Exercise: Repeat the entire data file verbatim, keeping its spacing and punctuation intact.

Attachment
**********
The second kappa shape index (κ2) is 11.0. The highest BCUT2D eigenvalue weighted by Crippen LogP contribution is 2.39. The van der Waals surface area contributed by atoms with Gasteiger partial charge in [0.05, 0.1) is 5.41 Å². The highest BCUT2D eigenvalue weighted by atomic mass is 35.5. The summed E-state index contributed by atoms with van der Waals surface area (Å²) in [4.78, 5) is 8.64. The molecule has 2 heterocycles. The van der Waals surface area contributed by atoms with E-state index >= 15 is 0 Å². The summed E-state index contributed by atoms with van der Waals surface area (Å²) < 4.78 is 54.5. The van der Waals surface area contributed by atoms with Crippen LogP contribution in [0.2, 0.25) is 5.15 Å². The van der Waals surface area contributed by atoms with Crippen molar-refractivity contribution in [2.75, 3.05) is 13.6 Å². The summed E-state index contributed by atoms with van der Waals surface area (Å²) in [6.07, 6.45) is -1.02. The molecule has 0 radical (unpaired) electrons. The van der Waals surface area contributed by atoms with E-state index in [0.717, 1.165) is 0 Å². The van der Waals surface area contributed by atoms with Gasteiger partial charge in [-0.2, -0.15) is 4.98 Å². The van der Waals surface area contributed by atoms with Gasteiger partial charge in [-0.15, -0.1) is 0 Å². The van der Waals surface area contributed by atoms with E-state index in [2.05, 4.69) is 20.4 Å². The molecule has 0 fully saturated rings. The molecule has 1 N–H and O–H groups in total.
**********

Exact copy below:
The second kappa shape index (κ2) is 11.0. The highest BCUT2D eigenvalue weighted by Crippen LogP contribution is 2.39. The van der Waals surface area contributed by atoms with Gasteiger partial charge in [0.05, 0.1) is 5.41 Å². The highest BCUT2D eigenvalue weighted by atomic mass is 35.5. The summed E-state index contributed by atoms with van der Waals surface area (Å²) in [4.78, 5) is 8.64. The molecule has 2 heterocycles. The van der Waals surface area contributed by atoms with E-state index >= 15 is 0 Å². The summed E-state index contributed by atoms with van der Waals surface area (Å²) < 4.78 is 54.5. The van der Waals surface area contributed by atoms with Crippen LogP contribution in [0.2, 0.25) is 5.15 Å². The van der Waals surface area contributed by atoms with Crippen molar-refractivity contribution in [2.75, 3.05) is 13.6 Å². The summed E-state index contributed by atoms with van der Waals surface area (Å²) in [6.07, 6.45) is -1.02. The molecule has 0 radical (unpaired) electrons. The van der Waals surface area contributed by atoms with E-state index in [0.717, 1.165) is 0 Å². The van der Waals surface area contributed by atoms with Gasteiger partial charge in [-0.2, -0.15) is 4.98 Å². The van der Waals surface area contributed by atoms with Gasteiger partial charge in [-0.15, -0.1) is 0 Å². The van der Waals surface area contributed by atoms with E-state index in [2.05, 4.69) is 20.4 Å². The molecule has 0 fully saturated rings. The molecule has 1 N–H and O–H groups in total.